• It comes with a lot of options for displaying your most recent posts, great for a site with a lot of different categories.
  • The bigger header image with text over it is an appealing way to present content, but if your chosen image is too bright or high-contrast, it can make the text hard to read. That’s why the dark overlay effect behind the featured images is a nice touch (see this image at the top of any post or page in the demo).
  • On the main, Home page, the way it loads additional posts seamlessly, no matter what your image dimensions or screen width, is a lot harder to pull off than it looks! This is a very nice design.
  • Despite putting a lot of content on any page, the typography is still clean and legible.
  • If you have sponsors for your site, this theme makes it easy to add advertisements or special promotions.

Oblique: Magazine-Style Theme with a Unique Slant

  • Neat effect where the header and featured image are cut with a slant.
  • Sites like Medium are making it more popular to have a single-column site with no sidebar. But then you have no way to promote your latest book, or feature recent comments or popular posts. The way Oblique hides the sidebar hidden behind a button on the left is a nice compromise.
  • On the Home page, nice balance between the text and the images.


From the makers WordPress, a clean, bold theme with a nice overlay effect.


From the maker of Baskerville, so the same focus on clean design and legible typography, plus nifty pull quotes

 One-Page Styled Themes

One-page styles are a big trend in web design right now. No sidebar, full-width, the page is divided into banners, as if your home page is a series of billboards. This style relies on huge background images, short  headlines, and often parallax effects. Instead of having a page for About, Contact, Blog (etc.) the content of these pages is presented as banner sections on the home page.

Though one-page styles can be used to make a site that is all on one page, it can be used multi-page sites as well.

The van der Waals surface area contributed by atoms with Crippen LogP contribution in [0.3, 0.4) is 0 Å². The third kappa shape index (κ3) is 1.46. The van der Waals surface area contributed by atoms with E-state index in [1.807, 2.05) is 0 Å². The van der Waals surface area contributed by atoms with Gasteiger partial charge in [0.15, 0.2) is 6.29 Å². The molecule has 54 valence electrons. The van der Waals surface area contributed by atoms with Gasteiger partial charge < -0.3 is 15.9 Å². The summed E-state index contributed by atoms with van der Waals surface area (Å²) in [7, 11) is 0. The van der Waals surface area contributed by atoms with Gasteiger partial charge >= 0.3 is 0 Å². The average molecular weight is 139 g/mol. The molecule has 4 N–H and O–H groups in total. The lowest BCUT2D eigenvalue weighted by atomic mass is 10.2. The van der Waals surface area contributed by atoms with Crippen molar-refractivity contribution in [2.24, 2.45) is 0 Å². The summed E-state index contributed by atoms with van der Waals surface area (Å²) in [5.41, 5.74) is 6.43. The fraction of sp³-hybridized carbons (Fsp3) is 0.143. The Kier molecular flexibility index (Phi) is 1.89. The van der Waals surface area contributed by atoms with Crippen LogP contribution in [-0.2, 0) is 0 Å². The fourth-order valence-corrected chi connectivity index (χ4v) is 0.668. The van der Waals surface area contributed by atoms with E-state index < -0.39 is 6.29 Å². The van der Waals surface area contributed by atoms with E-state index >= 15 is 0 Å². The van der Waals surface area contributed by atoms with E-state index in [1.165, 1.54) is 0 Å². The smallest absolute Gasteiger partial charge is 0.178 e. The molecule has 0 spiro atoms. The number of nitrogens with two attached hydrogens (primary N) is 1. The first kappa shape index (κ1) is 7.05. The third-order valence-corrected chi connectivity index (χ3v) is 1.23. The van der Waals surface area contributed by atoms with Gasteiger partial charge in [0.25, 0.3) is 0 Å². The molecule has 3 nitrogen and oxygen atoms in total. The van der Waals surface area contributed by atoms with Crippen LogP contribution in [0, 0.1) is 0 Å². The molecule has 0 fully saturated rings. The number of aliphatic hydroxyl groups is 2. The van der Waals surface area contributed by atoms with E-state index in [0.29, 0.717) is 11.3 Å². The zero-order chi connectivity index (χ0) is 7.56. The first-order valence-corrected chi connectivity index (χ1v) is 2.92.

One advantage of the one-page style is it is a good way to tell your story. Rather than a one-paragraph About section, you can use this style to draw people into your world section-by-section. I recommend this style if the content of your site requires some explanation.


A flexible one page theme that I have used on several sites. It features special sections for reviewer blurbs, About, and a stylish image gallery. This video makes it very easy to use a video background, like on this site for author Emily Silverman.


Versatile, adaptable, and bold, Juno makes good use of flat design principles. Juno has custom styles for reviews/blurbs and events.


Of course not every theme fits into the three styles I described on this page. Here are a few styles that do something a little different.

Zeal Theme

Similar to a classic blog style, in that it’s one post on top of another, but with a huge featured image to the side of every post.

  • The giant header that gets slowly covered as you scroll is captivating (but you’d need just the right photo!)
  • I love that there is zero border on the post’s image.
  • Note the lovely effect of the building behind the Pricing Tables (this effect is called parallax).
  • The Testimonials section could feature your blurbs or top reviews.
  • The events widget would be useful for many writers.
  • The layout of single pages that puts a feature image filling a side column is unique.
  • Note that this layout works best with portrait-oriented photos. It would not work well for a site promoting a book of maps or a landscape photographer.
  • Zeal has many of the features of a one-page theme, but the top section features your latest posts, magazine-style.


Beryl is a simple theme that combines many of the nice design features of other themes listed here.

  • If you like the big, borderless portrait-oriented featured images of Zeal, you’ll love the Home page of Beryl.
  • Like Oblique, it has a pop-out “hamburger” menu.
  • Like Longform, it’s built to work with Aesop Story Engine.
  • Design loads fast on variety of screen sizes, including phones.
  • Stories load from the right, an innovative design.